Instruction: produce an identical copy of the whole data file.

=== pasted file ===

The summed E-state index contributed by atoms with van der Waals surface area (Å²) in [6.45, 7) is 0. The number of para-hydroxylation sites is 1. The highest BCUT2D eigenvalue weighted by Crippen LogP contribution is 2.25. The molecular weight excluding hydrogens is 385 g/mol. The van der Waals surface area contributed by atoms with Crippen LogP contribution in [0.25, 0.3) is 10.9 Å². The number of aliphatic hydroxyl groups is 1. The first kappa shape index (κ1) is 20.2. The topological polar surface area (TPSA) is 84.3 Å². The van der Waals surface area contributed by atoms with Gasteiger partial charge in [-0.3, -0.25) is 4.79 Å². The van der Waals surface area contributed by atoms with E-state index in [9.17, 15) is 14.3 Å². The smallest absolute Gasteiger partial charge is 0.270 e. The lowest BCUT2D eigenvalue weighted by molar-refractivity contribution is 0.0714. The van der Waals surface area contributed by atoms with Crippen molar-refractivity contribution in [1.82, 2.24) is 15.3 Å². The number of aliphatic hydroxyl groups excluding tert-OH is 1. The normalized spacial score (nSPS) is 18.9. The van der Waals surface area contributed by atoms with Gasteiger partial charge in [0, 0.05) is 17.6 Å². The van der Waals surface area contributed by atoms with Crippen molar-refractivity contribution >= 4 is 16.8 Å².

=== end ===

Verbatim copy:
The summed E-state index contributed by atoms with van der Waals surface area (Å²) in [6.45, 7) is 0. The number of para-hydroxylation sites is 1. The highest BCUT2D eigenvalue weighted by Crippen LogP contribution is 2.25. The molecular weight excluding hydrogens is 385 g/mol. The van der Waals surface area contributed by atoms with Crippen LogP contribution in [0.25, 0.3) is 10.9 Å². The number of aliphatic hydroxyl groups is 1. The first kappa shape index (κ1) is 20.2. The topological polar surface area (TPSA) is 84.3 Å². The van der Waals surface area contributed by atoms with Gasteiger partial charge in [-0.3, -0.25) is 4.79 Å². The van der Waals surface area contributed by atoms with E-state index in [9.17, 15) is 14.3 Å². The smallest absolute Gasteiger partial charge is 0.270 e. The lowest BCUT2D eigenvalue weighted by molar-refractivity contribution is 0.0714. The van der Waals surface area contributed by atoms with Crippen molar-refractivity contribution in [1.82, 2.24) is 15.3 Å². The number of aliphatic hydroxyl groups excluding tert-OH is 1. The normalized spacial score (nSPS) is 18.9. The van der Waals surface area contributed by atoms with Gasteiger partial charge in [0, 0.05) is 17.6 Å². The van der Waals surface area contributed by atoms with Crippen molar-refractivity contribution >= 4 is 16.8 Å².